A comprehensive range of aerosol parameters was measured at an urban and a rural site in the Milan, Italy metropolitan region during summer smog events in summer 1998. Measurements were performed as part of the Pianura Padana Produzione di Ozono (PIPAPO) field campaign to determine the sensitivity of O3 production to NOX and volatile organic carbon concentrations at several ground stations. Primary aerosol parameters (i.e., direct emissions) such as aerosol black carbon showed a distinct diurnal variation with maxima at about 0000 and 0800 central European summer time (CEST), in contrast to secondary aerosol parameters such as sulfate and nitrate. Aerosol number size distributions were measured under ambient conditions as well as after conditioning with volatility and hygroscopicity systems. A mode at d = 20-30 nm in the number concentration was found at 0800 CEST and exhibited high volatility at 110°C (˜80% volume lost upon heating) but no hygroscopic behavior. Based on these measurements, small particles (d < 40 nm) are thought to consist mainly of hydrophobic particulate organic matter, rather than soot or H2SO4 aerosols. Two distinct hygroscopic modes with average growth factors d/d0 ˜ 1.02 and 1.21-1.28 were found for particles with dry (relative humidity of <30%) diameters d0 = 50-200 nm. Submicrometer aerosols exhibited lower volatility at the rural than at the urban site, which is attributed to additional particulate mass produced by secondary particle formation.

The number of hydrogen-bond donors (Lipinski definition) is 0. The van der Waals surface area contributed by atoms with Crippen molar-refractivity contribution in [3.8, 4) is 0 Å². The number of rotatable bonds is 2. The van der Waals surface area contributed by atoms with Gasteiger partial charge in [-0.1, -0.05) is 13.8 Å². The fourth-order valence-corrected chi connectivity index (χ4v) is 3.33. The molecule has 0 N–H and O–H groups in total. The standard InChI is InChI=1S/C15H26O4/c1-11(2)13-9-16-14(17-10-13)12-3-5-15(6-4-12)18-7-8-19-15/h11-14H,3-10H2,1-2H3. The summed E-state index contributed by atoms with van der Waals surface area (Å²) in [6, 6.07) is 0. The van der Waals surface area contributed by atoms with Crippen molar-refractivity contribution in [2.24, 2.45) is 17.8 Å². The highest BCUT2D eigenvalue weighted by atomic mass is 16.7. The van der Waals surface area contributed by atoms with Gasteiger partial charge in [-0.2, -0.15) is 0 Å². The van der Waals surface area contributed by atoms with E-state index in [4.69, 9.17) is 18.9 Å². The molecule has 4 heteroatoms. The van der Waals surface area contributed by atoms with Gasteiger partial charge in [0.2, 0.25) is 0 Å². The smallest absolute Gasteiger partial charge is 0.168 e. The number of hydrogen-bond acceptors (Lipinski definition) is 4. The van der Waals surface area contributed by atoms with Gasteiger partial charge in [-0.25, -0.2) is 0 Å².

17. Urban and rural aerosol characterization of summer smog events during the PIPAPO field campaign in Milan, Italy

    NASA Astrophysics Data System (ADS)

    Baltensperger, U.; Streit, N.; Weingartner, E.; Nyeki, S.; Prévôt, A. S. H.; Van Dingenen, R.; Virkkula, A.; Putaud, J.-P.; Even, A.; ten Brink, H.; Blatter, A.; Neftel, A.; Gäggeler, H. W.